Heart disease is the number one killer of both men and women in the United States. It's a heavy-handed predator that has more than likely affected you or somebody that you know. But the silver lining on this otherwise bleak overview of heart disease is that there are measures that can be taken to prevent this disease. One of the most important things you can do to combat heart disease is to learn about heart disease nutrition and start eating a heart healthy diet. It's been proven that changing your diet can help stop or even reverse heart disease. So even if you're known to consume hotdogs and ice cream like they're going out of style, adapting your nutritional intake now can aid in preventing disease in the future.

By implementing a heart-happy nutrition strategy you can help reduce total and LDL cholesterol (this is the "bad" cholesterol), lower blood pressure, lower blood sugar, and reduce overall body weight. If you already have heart disease you can reduce your chance of developing atherosclerosis (blocked arteries that cause heart disease) by simply paying closer attention to what you're feeding your body. If you've been effectively clogging your arteries for a while no, you can also slow the rate at which it progresses.

But rather than focusing on what we can't eat lets discuss what you can eat. In fact, according to WebMD heart disease research has shown that adding heart-healthy foods is just as important on cutting back on others. So what exactly can you eat?

  • Eat more fish or other foods high in omega-3 fatty acids
  • Eat more vegetables, fruits, whole grains, legumes and high fiber foods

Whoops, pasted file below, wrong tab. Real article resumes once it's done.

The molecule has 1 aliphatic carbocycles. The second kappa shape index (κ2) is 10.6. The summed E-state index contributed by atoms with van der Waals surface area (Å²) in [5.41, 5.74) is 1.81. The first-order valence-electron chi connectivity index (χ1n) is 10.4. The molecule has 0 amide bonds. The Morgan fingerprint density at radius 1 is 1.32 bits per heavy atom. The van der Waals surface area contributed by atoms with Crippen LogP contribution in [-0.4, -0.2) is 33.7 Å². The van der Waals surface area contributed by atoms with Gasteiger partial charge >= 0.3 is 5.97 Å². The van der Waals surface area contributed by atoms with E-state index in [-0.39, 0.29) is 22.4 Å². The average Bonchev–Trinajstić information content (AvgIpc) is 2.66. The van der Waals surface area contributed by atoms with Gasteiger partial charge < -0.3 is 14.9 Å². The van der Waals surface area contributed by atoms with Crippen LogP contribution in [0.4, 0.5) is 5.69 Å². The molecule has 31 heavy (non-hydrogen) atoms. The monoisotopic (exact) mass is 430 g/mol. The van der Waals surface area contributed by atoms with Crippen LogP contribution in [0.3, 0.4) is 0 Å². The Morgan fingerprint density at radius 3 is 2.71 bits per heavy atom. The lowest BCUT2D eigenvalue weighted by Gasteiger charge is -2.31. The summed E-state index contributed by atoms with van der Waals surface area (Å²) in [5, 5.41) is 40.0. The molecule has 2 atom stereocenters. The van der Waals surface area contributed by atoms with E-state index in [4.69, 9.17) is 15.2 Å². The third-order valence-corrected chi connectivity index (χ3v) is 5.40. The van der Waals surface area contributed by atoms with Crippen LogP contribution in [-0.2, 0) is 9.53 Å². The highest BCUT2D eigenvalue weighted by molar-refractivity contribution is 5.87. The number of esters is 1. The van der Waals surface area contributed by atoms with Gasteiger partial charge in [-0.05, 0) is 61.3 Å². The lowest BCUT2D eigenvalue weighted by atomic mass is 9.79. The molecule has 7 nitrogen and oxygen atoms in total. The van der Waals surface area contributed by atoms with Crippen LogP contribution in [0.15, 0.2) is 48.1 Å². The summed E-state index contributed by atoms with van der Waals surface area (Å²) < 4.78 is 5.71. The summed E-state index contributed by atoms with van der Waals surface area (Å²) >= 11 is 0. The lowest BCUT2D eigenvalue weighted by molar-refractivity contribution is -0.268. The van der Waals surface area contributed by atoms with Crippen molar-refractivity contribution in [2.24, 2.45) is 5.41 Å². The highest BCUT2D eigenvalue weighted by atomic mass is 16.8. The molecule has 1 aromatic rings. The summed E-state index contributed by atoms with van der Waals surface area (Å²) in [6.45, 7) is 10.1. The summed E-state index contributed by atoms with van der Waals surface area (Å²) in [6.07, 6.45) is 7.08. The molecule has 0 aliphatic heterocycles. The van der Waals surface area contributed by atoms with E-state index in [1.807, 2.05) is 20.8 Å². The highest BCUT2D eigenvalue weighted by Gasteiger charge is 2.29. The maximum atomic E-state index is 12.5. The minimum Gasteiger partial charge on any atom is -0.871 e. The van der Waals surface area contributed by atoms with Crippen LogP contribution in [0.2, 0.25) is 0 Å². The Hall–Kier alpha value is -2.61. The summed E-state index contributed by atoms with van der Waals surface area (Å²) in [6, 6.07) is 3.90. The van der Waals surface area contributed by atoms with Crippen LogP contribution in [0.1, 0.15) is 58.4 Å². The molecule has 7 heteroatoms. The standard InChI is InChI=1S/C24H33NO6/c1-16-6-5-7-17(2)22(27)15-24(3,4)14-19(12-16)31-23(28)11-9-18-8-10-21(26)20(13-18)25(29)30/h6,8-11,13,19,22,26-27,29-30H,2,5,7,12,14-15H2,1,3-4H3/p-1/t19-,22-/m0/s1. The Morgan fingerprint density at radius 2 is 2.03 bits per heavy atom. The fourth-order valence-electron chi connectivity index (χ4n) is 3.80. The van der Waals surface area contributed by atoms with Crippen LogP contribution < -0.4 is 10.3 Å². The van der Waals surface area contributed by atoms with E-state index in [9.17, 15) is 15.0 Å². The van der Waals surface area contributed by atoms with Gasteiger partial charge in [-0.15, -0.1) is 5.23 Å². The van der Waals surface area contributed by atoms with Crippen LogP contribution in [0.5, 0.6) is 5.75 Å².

• When eating fat, consume fats high in monounsaturated fats like olive and peanut oil

Below are a few items you may want to eliminate from your diet:

  • Limit total fat grams and eat only a bare minimum of saturated and trans-fats like butter, margarine, sweets and fried foods.
  • Limit salt-sodium
  • Eat a variety and not too many protein-rich foods. Commonly eaten protein foods (meat, dairy products) are among the main culprits in increasing heart disease risk. Reduce this risk by balancing animal, fish, and vegetable sources of protein.
  • Limit cholesterol consumption. Get energy by eating complex carbohydrates (whole-wheat pasta, sweet potatoes, whole-grain breads) and limit simple carbohydrates (regular soft drinks, sugar, sweets).
  • Stay at a healthy weight by balancing the calories you eat with your physical activity.

You may also want to try some of the best foods for you that you're probably not eating posted by MSNBC. These foods include beets, cabbage, guava, swiss chard, cinnamon, purlane, pomegranate juice, goji berries, dried plums, pumpkin seeds

So next time you're mulling over your dinner menu, keep these guidelines in mind. You could be saving a life.